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Sensorineural Hearing Loss: An Underdiagnosed Complication of Kawasaki Disease

Magalhães, Cristina M.R. MD, PhD*†; Magalhães Alves, Natália R. MS; Oliveira, Karina Maria A. MD; Silva, Isabella M.C. MD, PhD§; Gandolfi, Lenora MD, PhD*∥; Pratesi, Riccardo MD, PhD*∥

Journal of Clinical Rheumatology: October 2010 - Volume 16 - Issue 7 - p 322-325
doi: 10.1097/RHU.0b013e3181f603bc
Original Articles

Background: Kawasaki disease (KD) is an acute systemic vasculitis of unknown etiology in which the main complication is coronary arteritis. Sensorineural hearing loss (SNHL) has also been described as a complication of this disorder. The objective of this study was to evaluate the prevalence of SNHL in patients with KD and to determine the possible causative abnormality, correlating the findings with the prevalence of cardiac complications, with the use of gammaglobulin, and with the results of laboratory tests.

Methods: A clinical cohort of 40 patients with KD seen between 2005 and 2007 was evaluated by acoustic immittance measurement and brainstem-evoked response audiometry that were performed within the first 30 days of disease and 6 months after the first evaluation. Patients with hearing disability after this period underwent further testing through otoacoustic emissions analysis. All patients were treated with intravenous administration of immunoglobulin.

Results: Ten (25%) of the 40 patients developed coronary aneurysm, and 22 (55%) disclosed hearing loss within the first 30 days, although this problem was noticed by the parents in only 3 children. In 12 (30%), the hearing loss persisted after 6 months. Ten (83.3%) of these 12 patients also showed thrombocytosis (platelets, >500,000), 8 (66%) had anemia (hemoglobin, <10 mg/dL), and all had high erythrocyte sedimentation rate (>50 mm/hr) persisting more than 30 days.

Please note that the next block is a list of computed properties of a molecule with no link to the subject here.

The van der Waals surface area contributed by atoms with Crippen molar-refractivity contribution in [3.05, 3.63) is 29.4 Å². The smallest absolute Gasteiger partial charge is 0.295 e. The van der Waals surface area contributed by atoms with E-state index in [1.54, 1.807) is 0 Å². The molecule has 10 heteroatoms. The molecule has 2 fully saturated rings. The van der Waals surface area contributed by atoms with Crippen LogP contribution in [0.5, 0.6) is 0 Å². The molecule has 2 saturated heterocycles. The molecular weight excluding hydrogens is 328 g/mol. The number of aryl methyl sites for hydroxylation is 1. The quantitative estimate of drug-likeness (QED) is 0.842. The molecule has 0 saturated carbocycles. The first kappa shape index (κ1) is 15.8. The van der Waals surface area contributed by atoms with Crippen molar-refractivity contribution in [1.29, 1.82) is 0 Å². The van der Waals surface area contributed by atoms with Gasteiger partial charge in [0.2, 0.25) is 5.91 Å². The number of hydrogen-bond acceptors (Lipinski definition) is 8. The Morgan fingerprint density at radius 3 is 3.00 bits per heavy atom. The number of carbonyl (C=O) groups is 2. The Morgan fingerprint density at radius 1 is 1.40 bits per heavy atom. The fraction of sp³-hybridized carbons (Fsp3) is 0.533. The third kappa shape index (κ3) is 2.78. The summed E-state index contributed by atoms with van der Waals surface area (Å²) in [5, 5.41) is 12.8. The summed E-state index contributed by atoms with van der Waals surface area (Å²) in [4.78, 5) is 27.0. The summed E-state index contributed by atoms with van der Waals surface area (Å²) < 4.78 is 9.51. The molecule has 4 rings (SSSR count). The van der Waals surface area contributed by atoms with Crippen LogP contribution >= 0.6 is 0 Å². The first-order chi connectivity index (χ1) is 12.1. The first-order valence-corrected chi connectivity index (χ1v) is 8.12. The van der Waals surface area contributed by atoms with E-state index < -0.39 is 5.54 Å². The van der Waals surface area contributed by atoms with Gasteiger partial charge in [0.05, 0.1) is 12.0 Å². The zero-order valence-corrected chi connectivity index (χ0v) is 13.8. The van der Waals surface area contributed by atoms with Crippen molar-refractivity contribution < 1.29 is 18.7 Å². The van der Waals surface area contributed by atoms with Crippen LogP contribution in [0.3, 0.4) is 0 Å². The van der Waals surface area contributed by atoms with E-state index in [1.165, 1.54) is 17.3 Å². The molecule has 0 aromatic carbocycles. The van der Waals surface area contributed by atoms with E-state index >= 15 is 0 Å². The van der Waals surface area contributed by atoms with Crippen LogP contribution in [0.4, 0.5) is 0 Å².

Conclusion: SNHL was more prevalent than coronary complications. A significant association was found between persistent SNHL, although often not initially noted, with a prolonged presence of thrombocytosis, anemia, and high erythrocyte sedimentation rate and the delayed use of intravenous administration of immunoglobulin after the first 10 days of illness.

From the *Graduate Program in Health Sciences, University of Brasília School of Health Sciences; †Federal District School of Health Sciences and Rheumatology Unit, Pediatric Department, Brasilia General Hospital; ‡Neurology Department, Brasília General Hospital; §Department of Phonoaudiology, UNIPLAN-Planalto University Center; and ∥Pediatric Research Center, University of Brasilia School of Medicine, Brasilia, Distrito Federal, Brazil.

Correspondence: Riccardo Pratesi, MD, PhD, Faculdade de Medicina, Sala B1 94/13, Universidade de Brasilia, Campus Universitario Darcy Ribeiro, Asa Norte - CEP 70 910 900, Brasilia - DF - Brazil. E-mail: pratesir@unb.br.

© 2010 Lippincott Williams & Wilkins, Inc.